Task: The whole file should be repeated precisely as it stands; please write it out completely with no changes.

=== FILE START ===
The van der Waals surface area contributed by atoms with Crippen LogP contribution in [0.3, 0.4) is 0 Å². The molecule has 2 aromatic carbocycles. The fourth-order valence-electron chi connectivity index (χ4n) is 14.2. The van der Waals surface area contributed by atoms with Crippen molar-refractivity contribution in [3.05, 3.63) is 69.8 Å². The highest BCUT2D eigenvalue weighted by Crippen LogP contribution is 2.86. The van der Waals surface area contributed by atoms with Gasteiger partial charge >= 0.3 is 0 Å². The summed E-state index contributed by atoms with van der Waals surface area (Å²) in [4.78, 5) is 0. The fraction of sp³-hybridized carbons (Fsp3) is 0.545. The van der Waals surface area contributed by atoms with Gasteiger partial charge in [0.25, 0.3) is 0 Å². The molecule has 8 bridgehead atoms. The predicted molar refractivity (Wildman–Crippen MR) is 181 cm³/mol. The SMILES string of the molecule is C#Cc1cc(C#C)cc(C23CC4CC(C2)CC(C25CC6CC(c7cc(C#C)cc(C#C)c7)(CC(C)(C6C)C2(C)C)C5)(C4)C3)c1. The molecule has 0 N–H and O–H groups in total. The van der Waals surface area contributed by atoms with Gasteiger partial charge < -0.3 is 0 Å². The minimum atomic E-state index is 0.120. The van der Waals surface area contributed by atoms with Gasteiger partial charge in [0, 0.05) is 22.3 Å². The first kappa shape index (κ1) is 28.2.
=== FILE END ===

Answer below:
The van der Waals surface area contributed by atoms with Crippen LogP contribution in [0.3, 0.4) is 0 Å². The molecule has 2 aromatic carbocycles. The fourth-order valence-electron chi connectivity index (χ4n) is 14.2. The van der Waals surface area contributed by atoms with Crippen molar-refractivity contribution in [3.05, 3.63) is 69.8 Å². The highest BCUT2D eigenvalue weighted by Crippen LogP contribution is 2.86. The van der Waals surface area contributed by atoms with Gasteiger partial charge >= 0.3 is 0 Å². The summed E-state index contributed by atoms with van der Waals surface area (Å²) in [4.78, 5) is 0. The fraction of sp³-hybridized carbons (Fsp3) is 0.545. The van der Waals surface area contributed by atoms with Gasteiger partial charge in [0.25, 0.3) is 0 Å². The molecule has 8 bridgehead atoms. The predicted molar refractivity (Wildman–Crippen MR) is 181 cm³/mol. The SMILES string of the molecule is C#Cc1cc(C#C)cc(C23CC4CC(C2)CC(C25CC6CC(c7cc(C#C)cc(C#C)c7)(CC(C)(C6C)C2(C)C)C5)(C4)C3)c1. The molecule has 0 N–H and O–H groups in total. The van der Waals surface area contributed by atoms with Gasteiger partial charge < -0.3 is 0 Å². The minimum atomic E-state index is 0.120. The van der Waals surface area contributed by atoms with Gasteiger partial charge in [0, 0.05) is 22.3 Å². The first kappa shape index (κ1) is 28.2.